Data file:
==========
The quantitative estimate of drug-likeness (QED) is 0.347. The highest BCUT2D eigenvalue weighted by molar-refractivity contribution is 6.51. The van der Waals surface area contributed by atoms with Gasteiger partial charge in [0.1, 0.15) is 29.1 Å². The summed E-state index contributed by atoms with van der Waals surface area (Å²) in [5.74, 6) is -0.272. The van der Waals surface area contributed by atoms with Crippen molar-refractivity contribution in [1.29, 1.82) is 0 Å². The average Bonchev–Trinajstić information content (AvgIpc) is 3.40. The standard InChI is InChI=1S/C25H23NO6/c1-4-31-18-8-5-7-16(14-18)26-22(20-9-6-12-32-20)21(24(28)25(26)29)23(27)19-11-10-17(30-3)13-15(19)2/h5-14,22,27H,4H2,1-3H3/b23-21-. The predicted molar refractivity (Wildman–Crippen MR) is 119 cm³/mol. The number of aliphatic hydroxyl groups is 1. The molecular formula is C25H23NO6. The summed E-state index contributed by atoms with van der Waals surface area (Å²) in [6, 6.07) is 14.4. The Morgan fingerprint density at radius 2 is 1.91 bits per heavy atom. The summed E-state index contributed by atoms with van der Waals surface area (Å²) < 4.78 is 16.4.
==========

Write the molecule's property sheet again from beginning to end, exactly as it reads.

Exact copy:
The quantitative estimate of drug-likeness (QED) is 0.347. The highest BCUT2D eigenvalue weighted by molar-refractivity contribution is 6.51. The van der Waals surface area contributed by atoms with Gasteiger partial charge in [0.1, 0.15) is 29.1 Å². The summed E-state index contributed by atoms with van der Waals surface area (Å²) in [5.74, 6) is -0.272. The van der Waals surface area contributed by atoms with Crippen molar-refractivity contribution in [1.29, 1.82) is 0 Å². The average Bonchev–Trinajstić information content (AvgIpc) is 3.40. The standard InChI is InChI=1S/C25H23NO6/c1-4-31-18-8-5-7-16(14-18)26-22(20-9-6-12-32-20)21(24(28)25(26)29)23(27)19-11-10-17(30-3)13-15(19)2/h5-14,22,27H,4H2,1-3H3/b23-21-. The predicted molar refractivity (Wildman–Crippen MR) is 119 cm³/mol. The number of aliphatic hydroxyl groups is 1. The molecular formula is C25H23NO6. The summed E-state index contributed by atoms with van der Waals surface area (Å²) in [6, 6.07) is 14.4. The Morgan fingerprint density at radius 2 is 1.91 bits per heavy atom. The summed E-state index contributed by atoms with van der Waals surface area (Å²) < 4.78 is 16.4.